Google may be defensive of its brand, but, it appears that Google is not has driven to protect its Gmail brand. Recently, the search engine went on a buying binge for domains that resembled the Google brand name. However, it appears that they forgot, or didn't care, to do the same for Gmail.
The timesonline.co.uk reported another company has claimed the rights to the Gmail.co.uk domain. The article does not reveal the name of the company.
However, WebProNews recently reported on a trademark dispute with a British company named The Market Age concerning the ownership of Gmail. The company claimed they had secured the rights to "Gmail" in June of 2002.
Regardless of whoever owns the trademark rights to Gmail, one thing is certain. If you type the name "Gmail.co.uk" into your browser, the landing page you are taken to is not one associated with Google's email service. Visitors see a form that invites users to enter their name and password. Where they are taken from there is anyone's guess.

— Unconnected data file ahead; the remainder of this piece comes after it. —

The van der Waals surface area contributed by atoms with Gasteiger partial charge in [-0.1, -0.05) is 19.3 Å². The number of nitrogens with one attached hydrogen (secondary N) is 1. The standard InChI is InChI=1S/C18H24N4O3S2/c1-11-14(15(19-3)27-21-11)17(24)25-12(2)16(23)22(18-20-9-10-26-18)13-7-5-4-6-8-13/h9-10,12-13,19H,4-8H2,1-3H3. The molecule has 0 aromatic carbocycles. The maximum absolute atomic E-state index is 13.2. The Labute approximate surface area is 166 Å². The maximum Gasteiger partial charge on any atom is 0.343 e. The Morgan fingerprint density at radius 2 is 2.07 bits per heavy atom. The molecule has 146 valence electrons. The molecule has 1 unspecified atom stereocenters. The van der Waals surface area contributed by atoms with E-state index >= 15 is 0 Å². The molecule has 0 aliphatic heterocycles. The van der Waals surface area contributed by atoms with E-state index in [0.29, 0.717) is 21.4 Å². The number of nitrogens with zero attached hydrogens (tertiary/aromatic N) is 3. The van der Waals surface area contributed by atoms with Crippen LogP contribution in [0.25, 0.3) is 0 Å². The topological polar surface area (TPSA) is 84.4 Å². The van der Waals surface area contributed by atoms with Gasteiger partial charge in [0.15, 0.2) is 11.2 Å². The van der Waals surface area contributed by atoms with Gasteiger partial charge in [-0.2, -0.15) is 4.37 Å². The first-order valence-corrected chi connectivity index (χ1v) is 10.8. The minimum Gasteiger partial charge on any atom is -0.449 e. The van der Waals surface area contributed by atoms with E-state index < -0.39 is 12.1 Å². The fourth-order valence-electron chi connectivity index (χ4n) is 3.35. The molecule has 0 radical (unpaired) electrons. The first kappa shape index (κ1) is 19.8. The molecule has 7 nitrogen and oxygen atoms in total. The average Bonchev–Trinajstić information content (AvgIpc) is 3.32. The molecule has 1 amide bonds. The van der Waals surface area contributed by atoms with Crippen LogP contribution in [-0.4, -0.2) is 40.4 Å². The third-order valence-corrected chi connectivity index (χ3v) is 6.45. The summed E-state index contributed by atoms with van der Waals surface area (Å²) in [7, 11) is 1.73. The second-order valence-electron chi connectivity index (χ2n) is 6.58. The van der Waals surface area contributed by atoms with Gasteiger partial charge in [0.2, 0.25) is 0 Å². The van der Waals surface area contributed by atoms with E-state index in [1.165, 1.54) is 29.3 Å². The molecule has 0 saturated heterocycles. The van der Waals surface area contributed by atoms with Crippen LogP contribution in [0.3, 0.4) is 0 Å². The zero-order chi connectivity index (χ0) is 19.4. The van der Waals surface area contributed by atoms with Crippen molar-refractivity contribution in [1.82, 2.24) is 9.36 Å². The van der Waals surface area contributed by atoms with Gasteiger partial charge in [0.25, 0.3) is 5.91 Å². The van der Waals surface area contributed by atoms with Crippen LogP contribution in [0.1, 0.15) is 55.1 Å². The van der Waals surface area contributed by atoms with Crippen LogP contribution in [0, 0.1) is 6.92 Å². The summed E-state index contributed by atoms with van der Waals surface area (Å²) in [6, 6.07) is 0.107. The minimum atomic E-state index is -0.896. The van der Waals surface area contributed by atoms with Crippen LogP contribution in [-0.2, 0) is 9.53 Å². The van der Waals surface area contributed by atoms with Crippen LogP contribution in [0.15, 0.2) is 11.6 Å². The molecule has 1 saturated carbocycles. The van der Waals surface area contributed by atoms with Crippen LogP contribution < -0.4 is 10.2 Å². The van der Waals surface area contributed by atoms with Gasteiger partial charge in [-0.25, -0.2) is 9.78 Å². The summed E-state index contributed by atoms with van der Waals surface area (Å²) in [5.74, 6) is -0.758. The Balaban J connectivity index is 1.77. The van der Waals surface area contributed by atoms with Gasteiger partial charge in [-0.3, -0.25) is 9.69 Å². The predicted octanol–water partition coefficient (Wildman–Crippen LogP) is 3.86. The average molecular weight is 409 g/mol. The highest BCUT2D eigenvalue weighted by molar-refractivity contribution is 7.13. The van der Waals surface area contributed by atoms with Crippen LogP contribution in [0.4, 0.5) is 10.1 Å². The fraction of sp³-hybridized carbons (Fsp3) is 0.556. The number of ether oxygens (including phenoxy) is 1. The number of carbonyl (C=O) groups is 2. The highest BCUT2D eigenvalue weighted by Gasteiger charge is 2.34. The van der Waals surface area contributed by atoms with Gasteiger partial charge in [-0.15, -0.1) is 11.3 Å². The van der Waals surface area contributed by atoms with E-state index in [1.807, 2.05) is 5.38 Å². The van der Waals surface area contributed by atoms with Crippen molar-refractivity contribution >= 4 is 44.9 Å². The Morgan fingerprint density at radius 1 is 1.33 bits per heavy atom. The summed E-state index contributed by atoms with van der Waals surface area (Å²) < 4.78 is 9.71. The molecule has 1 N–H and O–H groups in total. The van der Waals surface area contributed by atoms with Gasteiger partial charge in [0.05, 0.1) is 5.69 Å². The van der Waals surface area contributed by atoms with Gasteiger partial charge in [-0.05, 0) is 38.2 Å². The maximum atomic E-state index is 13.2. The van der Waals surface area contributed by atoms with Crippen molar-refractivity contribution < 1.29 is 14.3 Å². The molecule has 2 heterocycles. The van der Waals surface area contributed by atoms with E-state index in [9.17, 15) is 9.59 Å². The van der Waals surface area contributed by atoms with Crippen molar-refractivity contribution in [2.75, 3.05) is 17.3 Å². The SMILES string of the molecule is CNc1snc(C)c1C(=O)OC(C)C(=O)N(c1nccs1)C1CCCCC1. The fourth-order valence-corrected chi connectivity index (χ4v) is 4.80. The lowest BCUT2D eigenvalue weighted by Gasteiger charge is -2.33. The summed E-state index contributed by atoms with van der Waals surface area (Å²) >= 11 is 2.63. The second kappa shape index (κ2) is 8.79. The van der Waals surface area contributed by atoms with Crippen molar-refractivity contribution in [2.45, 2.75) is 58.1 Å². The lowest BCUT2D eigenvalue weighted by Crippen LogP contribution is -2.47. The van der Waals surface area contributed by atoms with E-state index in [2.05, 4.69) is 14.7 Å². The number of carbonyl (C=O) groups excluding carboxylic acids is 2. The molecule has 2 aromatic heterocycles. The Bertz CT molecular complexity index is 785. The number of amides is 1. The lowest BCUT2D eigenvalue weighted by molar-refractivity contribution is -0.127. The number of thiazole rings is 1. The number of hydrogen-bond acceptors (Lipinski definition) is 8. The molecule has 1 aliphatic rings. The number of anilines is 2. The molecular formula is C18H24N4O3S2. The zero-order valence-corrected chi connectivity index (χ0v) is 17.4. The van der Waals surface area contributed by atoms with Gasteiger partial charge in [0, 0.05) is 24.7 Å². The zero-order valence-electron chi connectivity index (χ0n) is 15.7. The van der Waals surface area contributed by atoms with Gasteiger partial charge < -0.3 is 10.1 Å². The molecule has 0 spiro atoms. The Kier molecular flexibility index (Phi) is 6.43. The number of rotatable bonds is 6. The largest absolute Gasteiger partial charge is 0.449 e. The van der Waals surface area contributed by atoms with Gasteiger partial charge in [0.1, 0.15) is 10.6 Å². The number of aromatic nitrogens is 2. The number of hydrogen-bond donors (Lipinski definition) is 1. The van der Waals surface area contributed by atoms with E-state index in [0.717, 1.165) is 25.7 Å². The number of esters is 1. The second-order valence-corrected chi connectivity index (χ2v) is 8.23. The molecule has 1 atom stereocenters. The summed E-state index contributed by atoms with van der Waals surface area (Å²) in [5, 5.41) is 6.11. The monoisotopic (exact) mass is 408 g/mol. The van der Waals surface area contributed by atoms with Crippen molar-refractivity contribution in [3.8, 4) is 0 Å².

The Times Online believes this form is an effective method to collect usernames and passwords from unsuspecting Google Gmail members. There is no registration link or any company information featured on the home page, merely the sign in form.
The company who has ownership of the domain has received offers to sell the rights, although none were from Google. They have, up until now, declined to sell the rights, stating, "[l]uckily, we're honourable people." If that is the case, one wonders why their homepage has no other information besides a sign in form.
Gmail.co.uk also doesn't have properly filled out title tags in place. The landing page sports the "Untitled Document" title.
Another item of interest concerns typing Gmail.co.uk into the browser window. If you precede the address with a "www.", users are taken to the login page. However, if you leave it off, visitors are taken to the homepage of the company Contensis. Could this group be the owners of the Gmail domain in the UK?
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